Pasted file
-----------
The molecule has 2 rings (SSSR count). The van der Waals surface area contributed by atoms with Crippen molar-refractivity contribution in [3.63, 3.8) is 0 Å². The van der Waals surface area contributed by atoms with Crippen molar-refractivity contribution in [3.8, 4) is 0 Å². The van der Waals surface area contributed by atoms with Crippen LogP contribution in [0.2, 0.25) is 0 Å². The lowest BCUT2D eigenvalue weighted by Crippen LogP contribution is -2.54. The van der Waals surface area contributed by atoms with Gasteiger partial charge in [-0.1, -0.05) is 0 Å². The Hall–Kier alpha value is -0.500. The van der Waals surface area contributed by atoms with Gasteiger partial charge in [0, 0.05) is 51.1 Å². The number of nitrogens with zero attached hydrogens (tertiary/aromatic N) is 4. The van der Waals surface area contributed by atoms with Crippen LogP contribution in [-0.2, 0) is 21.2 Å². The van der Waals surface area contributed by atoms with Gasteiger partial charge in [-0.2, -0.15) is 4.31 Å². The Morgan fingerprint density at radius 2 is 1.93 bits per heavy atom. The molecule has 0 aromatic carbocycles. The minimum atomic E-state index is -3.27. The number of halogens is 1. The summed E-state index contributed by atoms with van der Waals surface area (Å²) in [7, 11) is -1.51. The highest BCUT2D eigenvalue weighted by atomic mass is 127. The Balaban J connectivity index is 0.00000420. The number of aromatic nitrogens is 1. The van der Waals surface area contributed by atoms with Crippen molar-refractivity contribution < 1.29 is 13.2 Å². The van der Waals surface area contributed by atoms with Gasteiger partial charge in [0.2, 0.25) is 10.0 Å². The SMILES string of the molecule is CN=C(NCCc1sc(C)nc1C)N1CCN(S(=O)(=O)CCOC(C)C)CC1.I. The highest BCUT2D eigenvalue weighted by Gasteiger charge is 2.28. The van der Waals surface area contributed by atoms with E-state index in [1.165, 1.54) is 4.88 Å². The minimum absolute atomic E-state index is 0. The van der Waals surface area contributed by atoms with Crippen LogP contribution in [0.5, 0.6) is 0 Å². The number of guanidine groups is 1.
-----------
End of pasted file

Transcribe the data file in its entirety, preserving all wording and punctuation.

The molecule has 2 rings (SSSR count). The van der Waals surface area contributed by atoms with Crippen molar-refractivity contribution in [3.63, 3.8) is 0 Å². The van der Waals surface area contributed by atoms with Crippen molar-refractivity contribution in [3.8, 4) is 0 Å². The van der Waals surface area contributed by atoms with Crippen LogP contribution in [0.2, 0.25) is 0 Å². The lowest BCUT2D eigenvalue weighted by Crippen LogP contribution is -2.54. The van der Waals surface area contributed by atoms with Gasteiger partial charge in [-0.1, -0.05) is 0 Å². The Hall–Kier alpha value is -0.500. The van der Waals surface area contributed by atoms with Gasteiger partial charge in [0, 0.05) is 51.1 Å². The number of nitrogens with zero attached hydrogens (tertiary/aromatic N) is 4. The van der Waals surface area contributed by atoms with Crippen LogP contribution in [-0.2, 0) is 21.2 Å². The van der Waals surface area contributed by atoms with Gasteiger partial charge in [-0.2, -0.15) is 4.31 Å². The Morgan fingerprint density at radius 2 is 1.93 bits per heavy atom. The molecule has 0 aromatic carbocycles. The minimum atomic E-state index is -3.27. The number of halogens is 1. The summed E-state index contributed by atoms with van der Waals surface area (Å²) in [7, 11) is -1.51. The highest BCUT2D eigenvalue weighted by atomic mass is 127. The Balaban J connectivity index is 0.00000420. The number of aromatic nitrogens is 1. The van der Waals surface area contributed by atoms with Crippen molar-refractivity contribution < 1.29 is 13.2 Å². The van der Waals surface area contributed by atoms with Gasteiger partial charge in [0.2, 0.25) is 10.0 Å². The SMILES string of the molecule is CN=C(NCCc1sc(C)nc1C)N1CCN(S(=O)(=O)CCOC(C)C)CC1.I. The highest BCUT2D eigenvalue weighted by Gasteiger charge is 2.28. The van der Waals surface area contributed by atoms with E-state index in [1.165, 1.54) is 4.88 Å². The minimum absolute atomic E-state index is 0. The van der Waals surface area contributed by atoms with Crippen LogP contribution in [0.5, 0.6) is 0 Å². The number of guanidine groups is 1.